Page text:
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Claim: $\color{red}{2^\sqrt2<e}$

Note: $2^\sqrt2=e^{\sqrt2\ln2}$

Different approach: We show $e^{x-1}>x^\sqrt x$ for $x>2$.

Let $f(x) = x -1 - \sqrt{x} \ln x $. We have $f'(x) = 1 - \frac{ \ln x }{2 \sqrt{x} } - \frac{1}{\sqrt{x}}$. By inspection, note that $f'(1)=0$ and since for $x>1$, pick $x=4$, for instance, we have $f'(4)=1- \frac{ \ln 4 }{4} - \frac{1}{2} = \frac{1}{2} - \frac{ \ln 2 }2 > 2$, then we know $f(x)$ is increasing for $x> 1$, Thus

$$ f(x) > f(1) \implies x - 1 - \sqrt{x} \ln x > 0 \implies x - 1 \geq \sqrt{x} \ln x \implies e^{x-1} > x^{\sqrt{x}} $$

Putting $x=2$, we obtain $$e>2^\sqrt2$$ What do you think about this approach? Is there an easier way?

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  • $\begingroup$ WWND: (What would Newton do?) Take logs and numerically estimate the left hand side by a Taylor series until you can conclude. $\endgroup$ Commented Oct 23, 2016 at 6:07
  • $\begingroup$ is very good, I think, something elegant. $\endgroup$
    – Piquito
    Commented Oct 29, 2016 at 12:46

6 Answers 6

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To show $2^{\sqrt{2}}<e$, it suffices to show that $\sqrt{2}\ln 2 < 1$, or $\ln 2 < \frac{1}{\sqrt{2}}$. Notice that $\ln 2 = \int\limits_{1}^{2}{\frac{1}{x}\,dx}$, and by Cauchy-Schwarz we have $$\ln 2 = \int\limits_{1}^{2}{\frac{1}{x}\cdot 1\,dx}\le\left(\int\limits_{1}^{2}{\frac{1}{x^2}\,dx}\right)^{1/2}\left(\int\limits_{1}^{2}{1\,dx}\right)^{1/2} = \left(\frac{1}{2}\right)^{1/2}\left(1\right)^{1/2} = \frac{1}{\sqrt{2}}.$$ Equality cannot hold as $(1/x)/1$ is not constant, so it follows that $\ln 2 < \frac{1}{\sqrt{2}}$, as desired.

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  • $\begingroup$ The best point in your proof it's that the equality does not occur. :D $\endgroup$ Commented Oct 23, 2016 at 6:53
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The inequality $e>2^\sqrt2$ is equivalent to $$e^{\sqrt{2}}>(2^\sqrt2)^{\sqrt{2}}=2^2=4.$$ Now $$e^{\sqrt{2}}>\sum_{k=0}^5\frac{(\sqrt{2})^k}{k!}=\frac{13}{6}+\frac{41\sqrt{2}}{30}>\frac{13}{6}+\frac{4}{3}\cdot\frac{7}{5}=\frac{121}{30}>4$$ because $\sqrt{2}>7/5$ (equivalent to $2\cdot 5^2>7^2$).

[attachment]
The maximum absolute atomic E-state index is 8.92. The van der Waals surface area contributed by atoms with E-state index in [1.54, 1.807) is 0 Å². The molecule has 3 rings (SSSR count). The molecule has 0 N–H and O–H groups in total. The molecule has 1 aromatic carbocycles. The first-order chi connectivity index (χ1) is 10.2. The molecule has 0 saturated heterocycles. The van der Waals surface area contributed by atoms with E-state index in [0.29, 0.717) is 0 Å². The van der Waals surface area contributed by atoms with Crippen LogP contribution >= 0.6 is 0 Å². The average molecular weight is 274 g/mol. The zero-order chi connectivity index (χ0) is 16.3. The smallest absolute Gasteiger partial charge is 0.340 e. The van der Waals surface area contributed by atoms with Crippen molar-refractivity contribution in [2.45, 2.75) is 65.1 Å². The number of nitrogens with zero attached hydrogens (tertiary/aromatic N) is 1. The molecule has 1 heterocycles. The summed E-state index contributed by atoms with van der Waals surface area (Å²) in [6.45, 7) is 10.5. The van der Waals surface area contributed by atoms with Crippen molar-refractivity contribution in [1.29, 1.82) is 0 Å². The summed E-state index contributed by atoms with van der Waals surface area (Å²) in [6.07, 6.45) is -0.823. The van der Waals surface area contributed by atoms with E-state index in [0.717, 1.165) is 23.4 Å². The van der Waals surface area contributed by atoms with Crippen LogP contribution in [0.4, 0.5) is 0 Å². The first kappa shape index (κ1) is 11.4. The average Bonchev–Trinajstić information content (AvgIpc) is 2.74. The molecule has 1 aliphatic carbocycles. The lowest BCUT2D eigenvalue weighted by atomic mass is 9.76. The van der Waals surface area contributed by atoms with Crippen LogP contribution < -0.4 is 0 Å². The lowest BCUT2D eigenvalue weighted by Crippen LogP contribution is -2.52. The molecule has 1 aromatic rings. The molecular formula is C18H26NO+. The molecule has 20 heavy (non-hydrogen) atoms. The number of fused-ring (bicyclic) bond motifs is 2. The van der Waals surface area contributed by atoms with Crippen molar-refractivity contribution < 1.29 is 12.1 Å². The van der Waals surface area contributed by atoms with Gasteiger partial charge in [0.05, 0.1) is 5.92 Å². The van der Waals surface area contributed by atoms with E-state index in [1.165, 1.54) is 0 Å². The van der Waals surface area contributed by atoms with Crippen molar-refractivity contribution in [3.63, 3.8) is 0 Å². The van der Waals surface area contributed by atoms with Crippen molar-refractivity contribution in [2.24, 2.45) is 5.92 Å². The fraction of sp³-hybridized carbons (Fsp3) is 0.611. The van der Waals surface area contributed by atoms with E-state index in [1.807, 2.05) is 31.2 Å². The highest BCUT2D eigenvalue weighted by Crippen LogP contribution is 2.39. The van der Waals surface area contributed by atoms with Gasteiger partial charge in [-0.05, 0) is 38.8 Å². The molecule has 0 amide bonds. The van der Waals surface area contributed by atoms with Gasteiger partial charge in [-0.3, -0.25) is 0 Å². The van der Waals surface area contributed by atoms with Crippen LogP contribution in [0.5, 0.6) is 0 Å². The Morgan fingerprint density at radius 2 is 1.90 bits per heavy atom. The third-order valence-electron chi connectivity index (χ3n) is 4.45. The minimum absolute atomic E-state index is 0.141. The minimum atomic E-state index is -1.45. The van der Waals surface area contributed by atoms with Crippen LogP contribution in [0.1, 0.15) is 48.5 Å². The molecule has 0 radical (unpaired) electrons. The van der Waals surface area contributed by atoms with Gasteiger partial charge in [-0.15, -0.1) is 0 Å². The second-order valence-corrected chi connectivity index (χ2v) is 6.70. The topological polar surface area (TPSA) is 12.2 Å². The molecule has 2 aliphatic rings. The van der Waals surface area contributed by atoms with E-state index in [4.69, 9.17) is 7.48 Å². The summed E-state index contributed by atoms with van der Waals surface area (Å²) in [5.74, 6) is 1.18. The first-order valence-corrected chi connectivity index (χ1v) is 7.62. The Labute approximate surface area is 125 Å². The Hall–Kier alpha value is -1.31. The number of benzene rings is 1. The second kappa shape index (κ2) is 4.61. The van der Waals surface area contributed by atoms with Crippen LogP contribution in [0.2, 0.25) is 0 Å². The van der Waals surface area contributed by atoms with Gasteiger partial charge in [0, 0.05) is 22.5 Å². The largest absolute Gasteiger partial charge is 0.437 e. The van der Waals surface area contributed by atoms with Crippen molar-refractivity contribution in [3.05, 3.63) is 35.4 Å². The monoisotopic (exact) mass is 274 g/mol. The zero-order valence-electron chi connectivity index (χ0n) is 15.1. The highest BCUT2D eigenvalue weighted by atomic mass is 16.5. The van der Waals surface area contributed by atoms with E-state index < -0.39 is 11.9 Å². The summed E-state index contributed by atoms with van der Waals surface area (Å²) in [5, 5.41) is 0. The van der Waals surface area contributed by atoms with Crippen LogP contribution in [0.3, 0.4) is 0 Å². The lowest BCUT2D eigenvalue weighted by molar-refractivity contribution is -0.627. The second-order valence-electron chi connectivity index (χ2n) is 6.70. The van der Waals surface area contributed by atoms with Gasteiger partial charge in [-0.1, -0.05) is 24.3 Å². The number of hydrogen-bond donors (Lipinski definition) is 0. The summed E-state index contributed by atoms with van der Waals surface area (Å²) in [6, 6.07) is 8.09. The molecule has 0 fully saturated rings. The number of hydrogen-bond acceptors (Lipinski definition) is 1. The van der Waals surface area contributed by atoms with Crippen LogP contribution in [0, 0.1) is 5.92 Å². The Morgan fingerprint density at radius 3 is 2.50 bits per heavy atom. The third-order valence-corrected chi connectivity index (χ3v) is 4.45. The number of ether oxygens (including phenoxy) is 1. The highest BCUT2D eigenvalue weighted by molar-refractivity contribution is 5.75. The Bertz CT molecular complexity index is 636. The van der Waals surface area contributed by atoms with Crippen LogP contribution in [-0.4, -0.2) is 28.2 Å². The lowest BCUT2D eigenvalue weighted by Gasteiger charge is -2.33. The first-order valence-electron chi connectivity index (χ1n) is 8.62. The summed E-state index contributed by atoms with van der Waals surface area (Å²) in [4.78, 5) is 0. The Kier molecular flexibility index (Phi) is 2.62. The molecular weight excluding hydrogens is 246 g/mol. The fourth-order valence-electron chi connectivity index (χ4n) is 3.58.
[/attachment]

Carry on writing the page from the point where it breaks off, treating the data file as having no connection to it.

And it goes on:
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Approximating the integral by the area of a trapezoid we get for $x>1$ $$\log(x)=\int_1^x\frac{\mathrm{d}t}{t}<(x-1)\frac{1+\frac1x}2=\frac{x^2-1}{2x}$$ So $$\sqrt{2}\log(2)=2\sqrt{2}\log(\sqrt{2})<1.$$

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I have an approach take logs we get $1,\sqrt {2 }ln (2) $ then using series expansion of $\ln (\frac{1+x}{1-x}) $ for $ln (2) $ we have $x=1/3$ the series is $2 (x+\frac {x^3}{3} ...) $ we get $\sqrt {2}ln (2) =1.4(2)(\frac {1}{3}+\frac {1}{81} ) <1$ thus $e>2^{\sqrt {2} }$

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This is a question involving numerical computations.

Here is an attempt. Consider the unproved inequality $e>2^{\surd 2}$. By raising to the power $\surd2$ on both sides the above inequality would be true iff $e^{\surd 2}> {(2^{\surd2}})^{\surd2}= 4$.

Now taking 8 terms of the series for $e^x$ and putting $x=\surd2$ (separating even and odd terms).

$$e^{\surd2}> \big(1+\frac22 + \frac4{4!} + \frac8{6!}\big) + \surd2\big(\frac2{3!}+ \frac4{5!}+\frac8{7!}\big) .$$ Now the rhs is seen to be bigger than 4 when we substitue 1.414 for $\surd2$.

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Another way:

since $e^x$ is increasing and $\sqrt2\approx1.414213$ we have $$(2^{\sqrt2})^{\sqrt2}=4\lt e^{1.4}\approx4.055199\lt e^{\sqrt2}$$It follows $$\left((2^{\sqrt2})^{\sqrt2}\right)^{\frac{1}{\sqrt2}}\lt(e^{\sqrt2})^{\frac{1}{\sqrt2}}\iff2^{\sqrt2}\lt e $$

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